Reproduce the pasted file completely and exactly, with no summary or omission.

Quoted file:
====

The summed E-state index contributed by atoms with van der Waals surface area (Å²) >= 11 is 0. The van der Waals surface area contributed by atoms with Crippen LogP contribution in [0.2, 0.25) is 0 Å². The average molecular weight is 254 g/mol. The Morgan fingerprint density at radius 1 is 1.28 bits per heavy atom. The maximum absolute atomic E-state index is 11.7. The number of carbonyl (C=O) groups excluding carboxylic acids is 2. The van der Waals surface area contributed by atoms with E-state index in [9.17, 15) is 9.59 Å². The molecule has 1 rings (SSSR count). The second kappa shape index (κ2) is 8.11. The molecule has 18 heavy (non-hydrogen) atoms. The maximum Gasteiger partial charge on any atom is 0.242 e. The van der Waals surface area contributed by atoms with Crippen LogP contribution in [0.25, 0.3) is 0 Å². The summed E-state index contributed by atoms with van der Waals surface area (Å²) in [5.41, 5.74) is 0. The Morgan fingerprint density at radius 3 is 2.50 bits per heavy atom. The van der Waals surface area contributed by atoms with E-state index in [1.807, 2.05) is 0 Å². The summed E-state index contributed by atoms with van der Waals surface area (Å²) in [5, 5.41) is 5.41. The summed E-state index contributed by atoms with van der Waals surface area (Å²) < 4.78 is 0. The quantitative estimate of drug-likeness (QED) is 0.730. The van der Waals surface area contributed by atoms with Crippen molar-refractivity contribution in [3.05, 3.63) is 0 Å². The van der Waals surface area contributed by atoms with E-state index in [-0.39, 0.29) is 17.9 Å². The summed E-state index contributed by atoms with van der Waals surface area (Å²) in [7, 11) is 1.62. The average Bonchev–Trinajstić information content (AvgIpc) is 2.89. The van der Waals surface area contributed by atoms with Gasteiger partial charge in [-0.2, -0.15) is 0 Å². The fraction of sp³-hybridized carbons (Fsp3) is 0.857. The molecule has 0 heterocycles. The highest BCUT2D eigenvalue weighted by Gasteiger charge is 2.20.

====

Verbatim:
The summed E-state index contributed by atoms with van der Waals surface area (Å²) >= 11 is 0. The van der Waals surface area contributed by atoms with Crippen LogP contribution in [0.2, 0.25) is 0 Å². The average molecular weight is 254 g/mol. The Morgan fingerprint density at radius 1 is 1.28 bits per heavy atom. The maximum absolute atomic E-state index is 11.7. The number of carbonyl (C=O) groups excluding carboxylic acids is 2. The van der Waals surface area contributed by atoms with E-state index in [9.17, 15) is 9.59 Å². The molecule has 1 rings (SSSR count). The second kappa shape index (κ2) is 8.11. The molecule has 18 heavy (non-hydrogen) atoms. The maximum Gasteiger partial charge on any atom is 0.242 e. The van der Waals surface area contributed by atoms with Crippen LogP contribution in [0.25, 0.3) is 0 Å². The summed E-state index contributed by atoms with van der Waals surface area (Å²) in [5.41, 5.74) is 0. The Morgan fingerprint density at radius 3 is 2.50 bits per heavy atom. The van der Waals surface area contributed by atoms with E-state index in [1.807, 2.05) is 0 Å². The summed E-state index contributed by atoms with van der Waals surface area (Å²) in [5, 5.41) is 5.41. The summed E-state index contributed by atoms with van der Waals surface area (Å²) < 4.78 is 0. The quantitative estimate of drug-likeness (QED) is 0.730. The van der Waals surface area contributed by atoms with Crippen molar-refractivity contribution in [3.05, 3.63) is 0 Å². The van der Waals surface area contributed by atoms with E-state index in [-0.39, 0.29) is 17.9 Å². The summed E-state index contributed by atoms with van der Waals surface area (Å²) in [7, 11) is 1.62. The average Bonchev–Trinajstić information content (AvgIpc) is 2.89. The van der Waals surface area contributed by atoms with Gasteiger partial charge in [-0.2, -0.15) is 0 Å². The fraction of sp³-hybridized carbons (Fsp3) is 0.857. The molecule has 0 heterocycles. The highest BCUT2D eigenvalue weighted by Gasteiger charge is 2.20.